(NEXSTAR) – The most severe impacts of climate change can feel far-off and far away from home, but a series of dramatic photo renderings released by Climate Central make the prospect of rising sea levels hit startlingly close to home.
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Climate Central is an organization of scientists and journalists focused on studying the impacts of climate change and warming global temperatures. The group recently released its “Picturing Our Future” project, which shows what world monuments and cities would look like if the planet warmed 1.5 degrees Celsius over pre-industrial levels, and what it would look like if we warmed 3 degrees over those same levels.
In the series of slider images below, the image on the left represents a 1.5-degree warming scenario — which is the target of the Paris Agreement. The image on the right shows what “sea-level rise” would look like in a planet that warmed by 3 degrees Celsius. (A 1.5 degree-change in Celsius is equal to 2.7 degrees Fahrenheit; 3 degrees Celsius is 5.4 degree Fahrenheit.)
According to a report from the Intergovernmental Panel on Climate Change (IPCC) released in August, the world is set to surpass the crucial 1.5-degree threshold in the early 2030s. But that doesn’t mean we’ll be seeing these flooding scenarios play out in the next ten years.
“This is using projections that are really deep into the future,” said Peter Girard, Climate Central’s director of communications. Girard called each of the futures depicted “multi-century scenarios.”
That’s because as the earth warms, it takes time for polar ice to melt, sea levels to rise, and oceans to expand (which they do when heated).
We’re already at 1.1 degrees of warming compared to pre-industrial temperatures, but we haven’t even seen the full impact of such heat on the rising sea level yet.
These projections show that full, eventual impact. “Each of the water levels represents the eventual point of equilibrium where the seas stop rising after the earth hits a certain peak temperature,” said Girard.
Scientists are confident about these outcomes. They’re just not sure of the exact timing, Girard explained.
“In general, because it’s easier to figure out volume, science has an easier time understanding how high seas will rise and a harder time figuring out when it will happen.”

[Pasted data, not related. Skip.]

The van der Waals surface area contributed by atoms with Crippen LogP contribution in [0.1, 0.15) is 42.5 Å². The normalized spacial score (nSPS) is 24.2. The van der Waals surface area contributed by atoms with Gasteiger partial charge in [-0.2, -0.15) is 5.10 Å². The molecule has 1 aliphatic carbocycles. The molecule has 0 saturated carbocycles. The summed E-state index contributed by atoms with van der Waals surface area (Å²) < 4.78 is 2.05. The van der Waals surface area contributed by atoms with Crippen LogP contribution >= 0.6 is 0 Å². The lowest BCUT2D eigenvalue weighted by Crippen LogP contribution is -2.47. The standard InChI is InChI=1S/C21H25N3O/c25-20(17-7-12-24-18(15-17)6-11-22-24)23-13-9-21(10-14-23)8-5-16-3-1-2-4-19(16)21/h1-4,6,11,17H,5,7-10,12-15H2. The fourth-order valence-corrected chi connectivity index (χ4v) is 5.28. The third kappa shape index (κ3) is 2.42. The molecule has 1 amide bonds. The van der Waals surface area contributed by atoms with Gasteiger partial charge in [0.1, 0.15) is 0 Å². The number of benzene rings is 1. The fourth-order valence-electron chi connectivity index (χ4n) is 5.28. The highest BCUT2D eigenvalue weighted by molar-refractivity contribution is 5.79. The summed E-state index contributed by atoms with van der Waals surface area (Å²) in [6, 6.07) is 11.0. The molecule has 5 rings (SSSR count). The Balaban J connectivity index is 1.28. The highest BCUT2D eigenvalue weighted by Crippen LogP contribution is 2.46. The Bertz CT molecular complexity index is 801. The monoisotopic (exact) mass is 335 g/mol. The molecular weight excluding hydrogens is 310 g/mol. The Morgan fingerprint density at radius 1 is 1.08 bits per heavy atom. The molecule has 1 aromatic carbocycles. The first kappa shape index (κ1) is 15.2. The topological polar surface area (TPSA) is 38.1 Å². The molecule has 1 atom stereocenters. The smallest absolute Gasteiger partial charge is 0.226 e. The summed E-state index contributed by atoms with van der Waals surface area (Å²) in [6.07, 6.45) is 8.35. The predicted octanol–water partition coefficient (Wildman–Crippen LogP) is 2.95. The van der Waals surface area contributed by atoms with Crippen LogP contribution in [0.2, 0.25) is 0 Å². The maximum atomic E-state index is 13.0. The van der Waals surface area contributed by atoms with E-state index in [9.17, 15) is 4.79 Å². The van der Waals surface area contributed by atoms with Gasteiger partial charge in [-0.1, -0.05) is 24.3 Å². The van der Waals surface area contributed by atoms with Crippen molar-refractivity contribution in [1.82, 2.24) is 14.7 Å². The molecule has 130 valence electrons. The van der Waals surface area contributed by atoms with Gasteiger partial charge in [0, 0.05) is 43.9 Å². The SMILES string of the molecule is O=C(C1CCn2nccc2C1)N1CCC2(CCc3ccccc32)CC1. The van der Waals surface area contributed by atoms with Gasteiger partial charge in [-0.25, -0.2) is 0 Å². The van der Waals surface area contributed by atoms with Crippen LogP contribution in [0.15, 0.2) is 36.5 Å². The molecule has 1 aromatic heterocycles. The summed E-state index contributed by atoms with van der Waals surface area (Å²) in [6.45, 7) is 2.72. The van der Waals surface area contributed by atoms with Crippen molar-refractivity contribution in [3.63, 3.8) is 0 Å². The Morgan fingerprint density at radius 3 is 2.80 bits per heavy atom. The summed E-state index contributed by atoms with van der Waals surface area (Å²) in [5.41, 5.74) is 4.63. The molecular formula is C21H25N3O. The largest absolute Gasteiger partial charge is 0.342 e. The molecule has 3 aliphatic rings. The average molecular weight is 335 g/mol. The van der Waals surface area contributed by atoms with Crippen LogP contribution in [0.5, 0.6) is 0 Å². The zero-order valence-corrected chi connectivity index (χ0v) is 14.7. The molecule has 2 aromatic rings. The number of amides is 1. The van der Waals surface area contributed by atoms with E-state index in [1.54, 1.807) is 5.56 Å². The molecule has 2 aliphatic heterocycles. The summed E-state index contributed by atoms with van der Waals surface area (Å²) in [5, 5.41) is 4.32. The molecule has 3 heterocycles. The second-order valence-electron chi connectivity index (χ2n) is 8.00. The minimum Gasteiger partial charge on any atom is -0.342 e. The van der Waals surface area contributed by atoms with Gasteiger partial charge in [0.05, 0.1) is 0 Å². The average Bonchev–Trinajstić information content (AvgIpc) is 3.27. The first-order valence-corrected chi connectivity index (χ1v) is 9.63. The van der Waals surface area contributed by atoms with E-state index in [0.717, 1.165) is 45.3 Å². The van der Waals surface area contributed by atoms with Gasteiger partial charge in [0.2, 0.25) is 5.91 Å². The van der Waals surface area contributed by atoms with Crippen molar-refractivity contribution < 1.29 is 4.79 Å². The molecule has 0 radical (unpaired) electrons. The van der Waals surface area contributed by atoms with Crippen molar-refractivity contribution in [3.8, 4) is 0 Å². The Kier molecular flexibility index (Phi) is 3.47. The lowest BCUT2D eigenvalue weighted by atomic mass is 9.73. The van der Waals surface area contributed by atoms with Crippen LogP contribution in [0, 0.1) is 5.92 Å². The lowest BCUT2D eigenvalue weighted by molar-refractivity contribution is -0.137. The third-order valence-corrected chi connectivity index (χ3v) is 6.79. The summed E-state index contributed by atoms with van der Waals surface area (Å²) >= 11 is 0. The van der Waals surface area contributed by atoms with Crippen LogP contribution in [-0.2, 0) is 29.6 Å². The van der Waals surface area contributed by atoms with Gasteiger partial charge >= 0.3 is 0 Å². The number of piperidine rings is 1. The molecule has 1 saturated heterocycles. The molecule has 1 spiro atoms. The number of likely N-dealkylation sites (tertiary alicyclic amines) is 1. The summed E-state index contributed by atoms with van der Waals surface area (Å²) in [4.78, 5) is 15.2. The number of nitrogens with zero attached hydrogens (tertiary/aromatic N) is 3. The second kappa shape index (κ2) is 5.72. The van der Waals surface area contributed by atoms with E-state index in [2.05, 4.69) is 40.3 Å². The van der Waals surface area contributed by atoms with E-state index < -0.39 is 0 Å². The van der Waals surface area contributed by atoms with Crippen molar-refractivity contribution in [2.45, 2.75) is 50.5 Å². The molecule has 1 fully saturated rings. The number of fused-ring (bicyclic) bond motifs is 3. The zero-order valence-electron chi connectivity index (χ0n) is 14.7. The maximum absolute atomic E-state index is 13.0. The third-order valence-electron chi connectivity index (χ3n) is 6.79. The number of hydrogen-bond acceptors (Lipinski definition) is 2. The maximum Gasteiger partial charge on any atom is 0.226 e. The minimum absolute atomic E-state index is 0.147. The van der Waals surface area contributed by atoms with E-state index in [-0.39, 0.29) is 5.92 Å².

It’s a concept that can be hard to grasp in the abstract, but these images make the effects of sea-level rise tangible and real.
“The seas have stayed more or less where they always were,” said Girard. “It’s really hard to get people to understand that we live in a world where they’re moving, and they’re rising.”
Not all of the places depicted are coastal (though many are). Climate Central’s series of images show the impact of sea-level rise on inland communities, too.
“Rivers rise with oceans,” said Girard. “All of those connections are affected by rising seas. Communities you often think of as further upriver or not on the beach are still connected to this global system.”
The science that went into creating the projections is complicated, but essentially boils down into three parts:
- Analyzing sea level rise, based on IPCC projections
- Forecasting expected coastal flooding
- Creating the digital elevation models — actually the hardest part, according to Girard, because most older models overestimated how high the ground is, therefore underestimating the impact of flooding.
Girard hopes the complex science translates into something meaningful for people when they see these images.
“So much of this story, so much of climate change is told on a global level. One of the things we’ve tried to do with our research is bring it to a personal and local level. Each of these places resonates with people differently because they are familiar with them and they care about them.”
Girard, too, said one aspect of the project left an especially strong impression on him: “The thought that familiar places can become so unfamiliar.”
See how more U.S. cities and world monuments will be affected by a sea-level rise at Climate Central’s website.